Unfortunately, 2015 saw a 4 percent increase in worker deaths, the largest number since 2008. By making safety a priority on construction sites, many of these deaths could have been prevented. Here are three ways to make construction sites safer.
Better training and inspection
Appropriate levels of training, coupled with inspection as a follow up, helps to prevent injuries on construction sites. Workers need to be aware of the potential dangers of their job and how to deal with them. Employers are required, for example, to train workers on any equipment they will be using on the job, including emergency equipment such as fire extinguishers. Employees must also receive training on any kind of hazard they may encounter on the construction site. This could include fall protection training, ladder and scaffold safety training and hazardous material training, as well as training for any other potential hazards.
Construction sites and equipment need to be properly inspected by a knowledgeable person on a regular basis. Equipment such as scaffolds and ladders should be inspected for damage each day before use. Workers should also inspect operating equipment and personal safety equipment every time they use them.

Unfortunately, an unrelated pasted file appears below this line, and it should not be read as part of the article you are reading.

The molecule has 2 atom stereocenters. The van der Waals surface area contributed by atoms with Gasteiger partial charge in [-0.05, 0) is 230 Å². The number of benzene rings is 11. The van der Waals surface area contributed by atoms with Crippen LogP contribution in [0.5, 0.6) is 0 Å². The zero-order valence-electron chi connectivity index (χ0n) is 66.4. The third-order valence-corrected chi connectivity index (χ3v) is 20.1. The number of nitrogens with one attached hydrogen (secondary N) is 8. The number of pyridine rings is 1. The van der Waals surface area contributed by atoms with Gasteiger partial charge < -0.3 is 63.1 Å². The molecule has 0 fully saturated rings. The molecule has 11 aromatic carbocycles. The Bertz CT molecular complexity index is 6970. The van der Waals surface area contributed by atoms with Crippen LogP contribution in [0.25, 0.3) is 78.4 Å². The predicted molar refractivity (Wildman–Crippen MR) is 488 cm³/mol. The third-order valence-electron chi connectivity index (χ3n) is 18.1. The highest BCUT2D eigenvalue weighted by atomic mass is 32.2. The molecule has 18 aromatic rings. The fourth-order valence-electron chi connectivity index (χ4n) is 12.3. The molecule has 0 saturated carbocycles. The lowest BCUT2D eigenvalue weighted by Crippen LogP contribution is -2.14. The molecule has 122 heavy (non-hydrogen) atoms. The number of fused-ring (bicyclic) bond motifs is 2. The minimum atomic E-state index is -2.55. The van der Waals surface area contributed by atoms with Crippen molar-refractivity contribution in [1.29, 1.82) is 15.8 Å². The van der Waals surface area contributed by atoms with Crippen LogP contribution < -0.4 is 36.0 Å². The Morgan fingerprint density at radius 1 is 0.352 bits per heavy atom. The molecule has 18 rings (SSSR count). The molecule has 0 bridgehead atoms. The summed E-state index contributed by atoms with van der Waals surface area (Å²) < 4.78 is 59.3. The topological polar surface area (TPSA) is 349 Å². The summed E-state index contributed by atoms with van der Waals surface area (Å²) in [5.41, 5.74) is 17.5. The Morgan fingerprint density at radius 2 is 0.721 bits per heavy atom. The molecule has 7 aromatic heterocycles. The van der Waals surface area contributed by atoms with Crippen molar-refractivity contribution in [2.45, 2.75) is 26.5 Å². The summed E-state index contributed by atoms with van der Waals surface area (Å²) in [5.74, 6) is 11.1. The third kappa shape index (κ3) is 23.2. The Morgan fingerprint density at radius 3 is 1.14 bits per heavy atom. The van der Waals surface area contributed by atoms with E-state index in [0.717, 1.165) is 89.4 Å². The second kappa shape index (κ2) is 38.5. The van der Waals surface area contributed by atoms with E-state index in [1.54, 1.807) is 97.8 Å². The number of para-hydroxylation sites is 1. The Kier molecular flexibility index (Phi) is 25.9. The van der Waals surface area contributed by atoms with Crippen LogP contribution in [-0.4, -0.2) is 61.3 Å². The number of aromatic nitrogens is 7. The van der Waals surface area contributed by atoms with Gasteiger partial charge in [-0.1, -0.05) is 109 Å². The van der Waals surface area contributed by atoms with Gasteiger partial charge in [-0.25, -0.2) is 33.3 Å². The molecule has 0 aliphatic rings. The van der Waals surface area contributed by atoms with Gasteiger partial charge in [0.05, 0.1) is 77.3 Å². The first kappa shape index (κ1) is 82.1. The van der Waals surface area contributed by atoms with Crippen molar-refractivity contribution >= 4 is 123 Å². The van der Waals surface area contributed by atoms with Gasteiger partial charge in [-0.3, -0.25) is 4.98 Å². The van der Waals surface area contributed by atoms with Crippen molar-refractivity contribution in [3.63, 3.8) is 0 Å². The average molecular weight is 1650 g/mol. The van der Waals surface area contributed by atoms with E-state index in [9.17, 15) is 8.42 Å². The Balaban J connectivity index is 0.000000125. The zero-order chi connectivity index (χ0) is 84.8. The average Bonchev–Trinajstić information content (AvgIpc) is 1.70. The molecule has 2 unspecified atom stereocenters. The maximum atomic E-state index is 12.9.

Improved fall protection
Falls are one of the leading causes of construction worker deaths, accounting for nearly 40 percent of all worker deaths. Sadly, many of these deaths could have been prevented. In 2015, for example, the Occupational Safety and Health Administration issued over 8,000 citations for improper fall protection. Employers are required to have a fall protection system in place to protect employees working on surfaces with unprotected edges or sides that are six feet above a lower level. Employers must install these fall protection systems before any employees begin work.
Workers should pay close attention to potential hazards and fall protection systems, and should never work in any area without protection systems in place. If you are working in an area that requires a personal fall arrest system, inspect the system for any damage before using it. Also ensure that your system is anchored to a strong, secure point that won’t allow you to drop more than six feet in the event of a fall.
Better communication about hazardous materials
Construction sites can contain a variety of hazardous materials, such as asbestos, lead, zinc, mercury, cadmium, and beryllium – and OSHA issued 1,000 citations for hazard communication in 2015 alone. Employers are required to have a hazard communication program in place, including a written inventory of all hazardous materials used on the construction site. All containers of hazardous materials must also be labelled and have a hazard warning.
Workers should always be aware of what hazardous substances are in the construction site. When handling these substances, workers should always wear personal protective equipment and appropriately clean up any spills that occur.
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